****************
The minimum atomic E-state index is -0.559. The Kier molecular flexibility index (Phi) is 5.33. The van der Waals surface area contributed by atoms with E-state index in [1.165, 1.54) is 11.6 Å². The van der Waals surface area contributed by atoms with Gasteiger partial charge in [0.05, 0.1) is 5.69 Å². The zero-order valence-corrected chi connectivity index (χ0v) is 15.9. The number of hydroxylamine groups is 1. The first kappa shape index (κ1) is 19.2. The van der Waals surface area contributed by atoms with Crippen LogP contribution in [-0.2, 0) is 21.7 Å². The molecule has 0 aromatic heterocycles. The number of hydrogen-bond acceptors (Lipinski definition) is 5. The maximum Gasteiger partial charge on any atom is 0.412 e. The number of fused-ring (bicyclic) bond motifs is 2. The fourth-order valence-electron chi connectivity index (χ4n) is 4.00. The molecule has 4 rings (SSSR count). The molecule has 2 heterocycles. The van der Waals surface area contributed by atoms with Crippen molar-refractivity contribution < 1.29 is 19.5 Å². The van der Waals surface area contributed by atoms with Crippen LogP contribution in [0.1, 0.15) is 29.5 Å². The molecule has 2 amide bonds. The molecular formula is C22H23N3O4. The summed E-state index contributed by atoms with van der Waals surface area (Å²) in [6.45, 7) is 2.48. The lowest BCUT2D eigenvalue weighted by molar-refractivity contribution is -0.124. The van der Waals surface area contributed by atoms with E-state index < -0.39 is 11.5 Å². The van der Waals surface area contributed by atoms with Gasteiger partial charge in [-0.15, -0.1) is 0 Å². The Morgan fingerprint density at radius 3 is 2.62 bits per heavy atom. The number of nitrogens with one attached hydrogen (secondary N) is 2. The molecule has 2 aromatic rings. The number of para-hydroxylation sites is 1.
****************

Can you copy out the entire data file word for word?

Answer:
The minimum atomic E-state index is -0.559. The Kier molecular flexibility index (Phi) is 5.33. The van der Waals surface area contributed by atoms with E-state index in [1.165, 1.54) is 11.6 Å². The van der Waals surface area contributed by atoms with Gasteiger partial charge in [0.05, 0.1) is 5.69 Å². The zero-order valence-corrected chi connectivity index (χ0v) is 15.9. The number of hydroxylamine groups is 1. The first kappa shape index (κ1) is 19.2. The van der Waals surface area contributed by atoms with Crippen LogP contribution in [-0.2, 0) is 21.7 Å². The molecule has 0 aromatic heterocycles. The number of hydrogen-bond acceptors (Lipinski definition) is 5. The maximum Gasteiger partial charge on any atom is 0.412 e. The number of fused-ring (bicyclic) bond motifs is 2. The fourth-order valence-electron chi connectivity index (χ4n) is 4.00. The molecule has 4 rings (SSSR count). The molecule has 2 heterocycles. The van der Waals surface area contributed by atoms with Crippen molar-refractivity contribution < 1.29 is 19.5 Å². The van der Waals surface area contributed by atoms with Crippen LogP contribution in [0.1, 0.15) is 29.5 Å². The molecule has 2 amide bonds. The molecular formula is C22H23N3O4. The summed E-state index contributed by atoms with van der Waals surface area (Å²) in [6.45, 7) is 2.48. The lowest BCUT2D eigenvalue weighted by molar-refractivity contribution is -0.124. The van der Waals surface area contributed by atoms with E-state index < -0.39 is 11.5 Å². The van der Waals surface area contributed by atoms with Gasteiger partial charge in [-0.15, -0.1) is 0 Å². The Morgan fingerprint density at radius 3 is 2.62 bits per heavy atom. The number of nitrogens with one attached hydrogen (secondary N) is 2. The molecule has 2 aromatic rings. The number of para-hydroxylation sites is 1.